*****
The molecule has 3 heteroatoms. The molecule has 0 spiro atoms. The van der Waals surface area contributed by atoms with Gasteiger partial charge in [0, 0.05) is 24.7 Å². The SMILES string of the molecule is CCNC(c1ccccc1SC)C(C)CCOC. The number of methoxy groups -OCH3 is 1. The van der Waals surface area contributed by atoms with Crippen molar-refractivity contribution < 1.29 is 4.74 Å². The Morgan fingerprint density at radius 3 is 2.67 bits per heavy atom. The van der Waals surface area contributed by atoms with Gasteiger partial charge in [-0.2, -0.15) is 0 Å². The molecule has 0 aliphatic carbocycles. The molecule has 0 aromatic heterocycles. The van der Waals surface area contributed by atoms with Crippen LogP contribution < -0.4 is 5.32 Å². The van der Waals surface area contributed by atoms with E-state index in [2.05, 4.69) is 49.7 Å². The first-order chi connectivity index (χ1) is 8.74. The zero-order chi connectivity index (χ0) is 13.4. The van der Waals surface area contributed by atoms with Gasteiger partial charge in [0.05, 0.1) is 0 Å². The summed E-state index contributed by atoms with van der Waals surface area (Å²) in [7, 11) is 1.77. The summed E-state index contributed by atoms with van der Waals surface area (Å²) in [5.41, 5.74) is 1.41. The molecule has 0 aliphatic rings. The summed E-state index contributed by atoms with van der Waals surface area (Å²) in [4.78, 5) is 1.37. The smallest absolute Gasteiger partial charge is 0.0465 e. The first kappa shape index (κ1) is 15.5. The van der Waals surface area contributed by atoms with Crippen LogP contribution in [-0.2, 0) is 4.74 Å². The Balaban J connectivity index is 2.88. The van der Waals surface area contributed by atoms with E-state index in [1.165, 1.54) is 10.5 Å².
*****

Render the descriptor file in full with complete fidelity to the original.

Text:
The molecule has 3 heteroatoms. The molecule has 0 spiro atoms. The van der Waals surface area contributed by atoms with Gasteiger partial charge in [0, 0.05) is 24.7 Å². The SMILES string of the molecule is CCNC(c1ccccc1SC)C(C)CCOC. The number of methoxy groups -OCH3 is 1. The van der Waals surface area contributed by atoms with Crippen molar-refractivity contribution < 1.29 is 4.74 Å². The Morgan fingerprint density at radius 3 is 2.67 bits per heavy atom. The van der Waals surface area contributed by atoms with Gasteiger partial charge in [-0.2, -0.15) is 0 Å². The molecule has 0 aliphatic carbocycles. The molecule has 0 aromatic heterocycles. The van der Waals surface area contributed by atoms with Crippen LogP contribution < -0.4 is 5.32 Å². The van der Waals surface area contributed by atoms with E-state index in [2.05, 4.69) is 49.7 Å². The first-order chi connectivity index (χ1) is 8.74. The zero-order chi connectivity index (χ0) is 13.4. The van der Waals surface area contributed by atoms with Gasteiger partial charge in [0.05, 0.1) is 0 Å². The summed E-state index contributed by atoms with van der Waals surface area (Å²) in [7, 11) is 1.77. The summed E-state index contributed by atoms with van der Waals surface area (Å²) in [5.41, 5.74) is 1.41. The molecule has 0 aliphatic rings. The summed E-state index contributed by atoms with van der Waals surface area (Å²) in [4.78, 5) is 1.37. The smallest absolute Gasteiger partial charge is 0.0465 e. The first kappa shape index (κ1) is 15.5. The van der Waals surface area contributed by atoms with Crippen LogP contribution in [-0.2, 0) is 4.74 Å². The Balaban J connectivity index is 2.88. The van der Waals surface area contributed by atoms with E-state index in [1.165, 1.54) is 10.5 Å².